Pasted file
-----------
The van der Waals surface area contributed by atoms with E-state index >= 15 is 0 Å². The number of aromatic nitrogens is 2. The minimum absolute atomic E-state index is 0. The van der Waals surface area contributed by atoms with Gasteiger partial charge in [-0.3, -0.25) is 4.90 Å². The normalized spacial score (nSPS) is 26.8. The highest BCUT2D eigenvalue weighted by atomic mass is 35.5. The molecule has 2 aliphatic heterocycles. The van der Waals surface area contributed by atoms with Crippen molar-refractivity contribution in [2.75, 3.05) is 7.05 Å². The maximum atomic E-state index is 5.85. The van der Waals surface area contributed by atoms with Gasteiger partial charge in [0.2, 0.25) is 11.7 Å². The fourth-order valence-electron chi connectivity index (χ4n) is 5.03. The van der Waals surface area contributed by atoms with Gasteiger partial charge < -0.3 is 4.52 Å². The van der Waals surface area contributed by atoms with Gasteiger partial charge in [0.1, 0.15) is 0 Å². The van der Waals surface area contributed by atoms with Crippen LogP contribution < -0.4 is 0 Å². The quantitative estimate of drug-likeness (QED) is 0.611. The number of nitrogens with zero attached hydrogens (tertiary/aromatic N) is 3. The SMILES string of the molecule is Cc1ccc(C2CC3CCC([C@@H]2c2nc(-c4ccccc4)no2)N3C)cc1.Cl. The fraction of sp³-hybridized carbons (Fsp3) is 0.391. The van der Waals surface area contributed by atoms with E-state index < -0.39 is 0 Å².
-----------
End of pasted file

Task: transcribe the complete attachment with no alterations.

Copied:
The van der Waals surface area contributed by atoms with E-state index >= 15 is 0 Å². The number of aromatic nitrogens is 2. The minimum absolute atomic E-state index is 0. The van der Waals surface area contributed by atoms with Gasteiger partial charge in [-0.3, -0.25) is 4.90 Å². The normalized spacial score (nSPS) is 26.8. The highest BCUT2D eigenvalue weighted by atomic mass is 35.5. The molecule has 2 aliphatic heterocycles. The van der Waals surface area contributed by atoms with Crippen molar-refractivity contribution in [2.75, 3.05) is 7.05 Å². The maximum atomic E-state index is 5.85. The van der Waals surface area contributed by atoms with Gasteiger partial charge in [0.2, 0.25) is 11.7 Å². The fourth-order valence-electron chi connectivity index (χ4n) is 5.03. The van der Waals surface area contributed by atoms with Gasteiger partial charge < -0.3 is 4.52 Å². The van der Waals surface area contributed by atoms with Gasteiger partial charge in [0.1, 0.15) is 0 Å². The van der Waals surface area contributed by atoms with Crippen LogP contribution < -0.4 is 0 Å². The quantitative estimate of drug-likeness (QED) is 0.611. The number of nitrogens with zero attached hydrogens (tertiary/aromatic N) is 3. The SMILES string of the molecule is Cc1ccc(C2CC3CCC([C@@H]2c2nc(-c4ccccc4)no2)N3C)cc1.Cl. The fraction of sp³-hybridized carbons (Fsp3) is 0.391. The van der Waals surface area contributed by atoms with E-state index < -0.39 is 0 Å².